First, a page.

When I began working at the Richmond News (about 15 years ago now), we joked about how everyone at City Hall seemed to have a tick that forced them to end their sentences with “…and it will help address affordable housing.”
Be it building the Canada Line, opening the River Rock Casino, or lobbying for the Olympic Oval, all would in some way, somehow create more reasonable rent and housing prices in Richmond.
City staff and politicians seemed keen to signal to the community they knew there was problem and were dealing with it.
But “signaling” and “dealing with” are two different things. (As our Prime Minister had to be reminded of last month after getting flack for vacationing in Tofino on the National Day for Truth and Reconciliation.)
So here we are many years later and the average rent for a one-bedroom apartment in Richmond is $1,629, according to a July report by Rentals.ca and Bullpen Research & Consulting.
Meanwhile, a single person on disability gets $1,358. Add to that a rental vacancy rate of 1.7 per cent and clearly all those strategies haven’t quite panned out.
Even more concerning, we don’t seem to be learning.
Richmond’s main modus operandi to increasing affordable housing has been to cajole developers into designating a small percentage of their units affordable.
That happened, yet again, this week when city council voted to require developers in the city centre area to ensure 15 per cent of the units are affordable — up from 10 per cent. (See page 14.)
That’s great, at least it can’t hurt, but that kind of tweaking clearly is not delivering the numbers we need.
One catch has been developers would consistently agree to the terms then, near completion, opt to just give the city a wad of cash instead. This meant multiple years into their affordable housing strategy, Richmond had a pot of money, but still almost no new affordable homes.
Granted, a chunk of that money was used to build Storeys as well as the Kiwanis Towers, both subsidized housing developments, but demand has long outstripped supply. (If you go on the Kiwanis Towers website, the first thing you’ll read in big red letters is, “not accepting applications.”)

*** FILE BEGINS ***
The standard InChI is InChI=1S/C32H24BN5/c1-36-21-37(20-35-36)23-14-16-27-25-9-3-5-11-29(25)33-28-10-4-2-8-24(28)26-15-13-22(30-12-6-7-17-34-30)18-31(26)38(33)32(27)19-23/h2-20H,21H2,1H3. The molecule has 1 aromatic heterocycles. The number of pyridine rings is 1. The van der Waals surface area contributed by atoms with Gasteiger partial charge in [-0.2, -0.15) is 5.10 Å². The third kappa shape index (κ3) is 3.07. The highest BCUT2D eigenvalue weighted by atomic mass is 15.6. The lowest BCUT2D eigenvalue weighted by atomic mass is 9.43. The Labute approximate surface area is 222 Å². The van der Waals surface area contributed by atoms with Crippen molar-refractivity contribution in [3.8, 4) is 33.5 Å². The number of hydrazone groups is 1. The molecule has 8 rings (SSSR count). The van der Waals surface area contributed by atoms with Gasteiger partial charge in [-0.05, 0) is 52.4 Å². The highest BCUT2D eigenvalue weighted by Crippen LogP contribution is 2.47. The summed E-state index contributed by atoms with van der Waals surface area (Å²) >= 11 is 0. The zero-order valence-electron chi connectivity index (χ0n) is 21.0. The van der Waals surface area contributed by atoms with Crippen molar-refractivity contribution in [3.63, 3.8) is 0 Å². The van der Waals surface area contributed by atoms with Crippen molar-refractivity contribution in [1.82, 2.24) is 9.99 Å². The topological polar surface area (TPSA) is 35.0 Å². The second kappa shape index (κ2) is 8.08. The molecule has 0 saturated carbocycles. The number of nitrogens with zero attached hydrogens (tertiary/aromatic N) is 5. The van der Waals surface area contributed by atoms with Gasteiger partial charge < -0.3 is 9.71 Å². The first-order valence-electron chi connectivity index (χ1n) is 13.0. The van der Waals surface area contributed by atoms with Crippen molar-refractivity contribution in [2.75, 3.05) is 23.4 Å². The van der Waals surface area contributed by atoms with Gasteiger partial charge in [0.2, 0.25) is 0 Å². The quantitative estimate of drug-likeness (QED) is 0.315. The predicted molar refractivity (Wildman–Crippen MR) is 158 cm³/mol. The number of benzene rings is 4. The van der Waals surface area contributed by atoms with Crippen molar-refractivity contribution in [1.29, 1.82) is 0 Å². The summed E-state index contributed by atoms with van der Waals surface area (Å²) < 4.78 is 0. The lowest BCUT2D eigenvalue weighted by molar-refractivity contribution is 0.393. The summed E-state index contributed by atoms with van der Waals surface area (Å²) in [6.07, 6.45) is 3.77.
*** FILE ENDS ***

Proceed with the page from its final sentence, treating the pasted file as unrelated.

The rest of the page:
And it’s not like homes aren’t being built. In just the first six months of 2021, 850 new, market (read expensive) homes came online in Richmond.
I recognize that the affordable housing crisis is a result of numerous factors, many beyond the scope of any one city council. But what is within every council’s scope is the ability to be innovative and responsive.
Moreover, if there is one thing we know about really big problems, be they affordable housing, climate change or the pandemic, it is they have to be tackled on multiple fronts.
So what’s with the city’s refusal (reluctance) to get behind the Caring Place’s proposal to build two towers of affordable housing on city-owned property at Granville and Minoru?
In Vancouver, this kind of arrangement has been in operation for a few years now and has yielded multiple housing co-ops and purpose-built rentals.
Another one of the city’s refrains is that housing is a provincial issue. True enough, but as a developer of non-profit housing said, (page 14) the province only jumps in when it sees commitment at the local level.
It may be there’s a fatal flaw with the Caring Place proposal. But it may be there’s a fatal flaw in thinking we can ensure housing for all with business as usual.
Quibbling over 10, 15, even 20 per cent is simply tweaking a housing market that has already proven itself incapable of providing an adequate supply of affordable housing.
It’s time for bold ideas. Anything short of that can help and may make some people feel good about themselves, but won’t crack the back of this housing beast.